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An investigation of excessive reassurance seeking in OCD

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An investigation of excessive reassurance seeking in OCD

Parrish, Chris L (2009) An investigation of excessive reassurance seeking in OCD. PhD thesis, Concordia University.

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Abstract

Excessive reassurance-seeking (ERS) is a common problem among individuals dealing with emotional and/or psychological difficulties. Prior research on ERS has focused almost exclusively on the potential consequences of this behaviour in the contexts of Depression and Hypochondriasis, and this research has shown that ERS contributes to interpersonal difficulties and emotional distress. Despite anecdotal evidence that ERS is a hallmark feature of Obsessive-Compulsive Disorder (OCD), comparatively few studies have examined OCD-related ERS. The goal of the present research was to examine various cognitive, behavioural and affective processes that may be involved in the perpetuation of ERS, specifically within the contexts of OCD and Depression. Given the purported functional equivalence between OCD-related reassurance seeking and compulsive checking (Rachman, 2002), the current investigations also aimed to compare ERS and repeated checking activity across a number of important domains (i.e., content, precipitating factors, function and termination criteria). Toward these goals, Study I employed a semi-structured interview with clinical (OCD and Depression) and non-clinical individuals to examine factors involved in the onset, maintenance and termination of ERS and repeated checking. Results revealed that individuals with OCD tend to seek reassurance about perceived general threats (e.g., fire, theft), whereas ERS tends to be focused on perceived social threats (e.g., abandonment, loss of support) among depressed individuals. Clinical participants reported greater anxiety, sadness and perceived threat in association with ERS and repeated checking than healthy control participants. Study 2 examined how manipulations of threat, responsibility, and ambiguity of feedback impacted upon non-clinical participants' anxiety and compulsive urges (to seek reassurance and to check) in a series of experimental vignettes. Consistent with hypotheses, higher levels of perceived threat, responsibility and ambiguity of feedback were associated with greater anxiety and compulsive urges. Results also suggested that perceived threat and responsibility partially mediated the effects of ambiguity of feedback on anxiety, urges to check, and (for threat) urges to seek reassurance. The collective results of these studies are discussed in terms of cognitive and behavioural models of OCD, and directions for future research are suggested.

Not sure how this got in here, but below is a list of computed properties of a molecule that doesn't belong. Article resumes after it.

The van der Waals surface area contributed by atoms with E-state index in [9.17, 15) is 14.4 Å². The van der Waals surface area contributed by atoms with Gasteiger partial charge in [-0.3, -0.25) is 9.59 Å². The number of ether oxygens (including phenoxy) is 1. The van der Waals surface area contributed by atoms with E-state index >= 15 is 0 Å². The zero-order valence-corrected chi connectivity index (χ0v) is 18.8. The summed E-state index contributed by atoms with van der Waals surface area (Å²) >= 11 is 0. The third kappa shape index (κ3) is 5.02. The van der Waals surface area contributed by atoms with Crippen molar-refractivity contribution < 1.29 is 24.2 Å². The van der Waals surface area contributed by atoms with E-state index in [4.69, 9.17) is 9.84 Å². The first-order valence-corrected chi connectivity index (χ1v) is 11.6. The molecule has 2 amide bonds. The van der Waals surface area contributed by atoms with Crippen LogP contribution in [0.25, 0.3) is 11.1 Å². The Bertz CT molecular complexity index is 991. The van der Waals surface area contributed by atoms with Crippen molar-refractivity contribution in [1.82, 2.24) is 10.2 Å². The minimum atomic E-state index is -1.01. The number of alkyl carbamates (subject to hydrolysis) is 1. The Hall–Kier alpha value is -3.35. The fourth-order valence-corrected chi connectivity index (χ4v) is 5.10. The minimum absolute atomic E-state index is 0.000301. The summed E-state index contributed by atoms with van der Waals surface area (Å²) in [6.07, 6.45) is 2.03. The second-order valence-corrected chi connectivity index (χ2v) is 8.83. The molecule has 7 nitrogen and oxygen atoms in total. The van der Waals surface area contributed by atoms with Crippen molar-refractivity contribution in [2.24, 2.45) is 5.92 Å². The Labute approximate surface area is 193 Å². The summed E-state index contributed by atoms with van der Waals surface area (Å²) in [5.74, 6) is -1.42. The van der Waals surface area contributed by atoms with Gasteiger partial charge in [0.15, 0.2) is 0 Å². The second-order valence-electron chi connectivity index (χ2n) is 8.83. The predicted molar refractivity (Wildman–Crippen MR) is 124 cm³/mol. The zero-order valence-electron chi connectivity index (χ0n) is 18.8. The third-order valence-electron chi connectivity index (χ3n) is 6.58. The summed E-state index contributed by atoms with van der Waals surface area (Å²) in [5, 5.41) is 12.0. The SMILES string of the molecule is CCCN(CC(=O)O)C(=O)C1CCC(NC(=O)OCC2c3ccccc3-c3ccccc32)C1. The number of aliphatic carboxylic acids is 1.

Divisions:Concordia University > Faculty of Arts and Science > Psychology
Item Type:Thesis (PhD)
Authors:Parrish, Chris L
Pagination:xi, 183 leaves : ill. ; 29 cm.
Institution:Concordia University
Degree Name:Ph. D.
Program:Psychology
Date:2009
Thesis Supervisor(s):Radomsky, A
ID Code:976474
Deposited By: Concordia University Library
Deposited On:22 Jan 2013 16:26
Last Modified:18 Jan 2018 17:42
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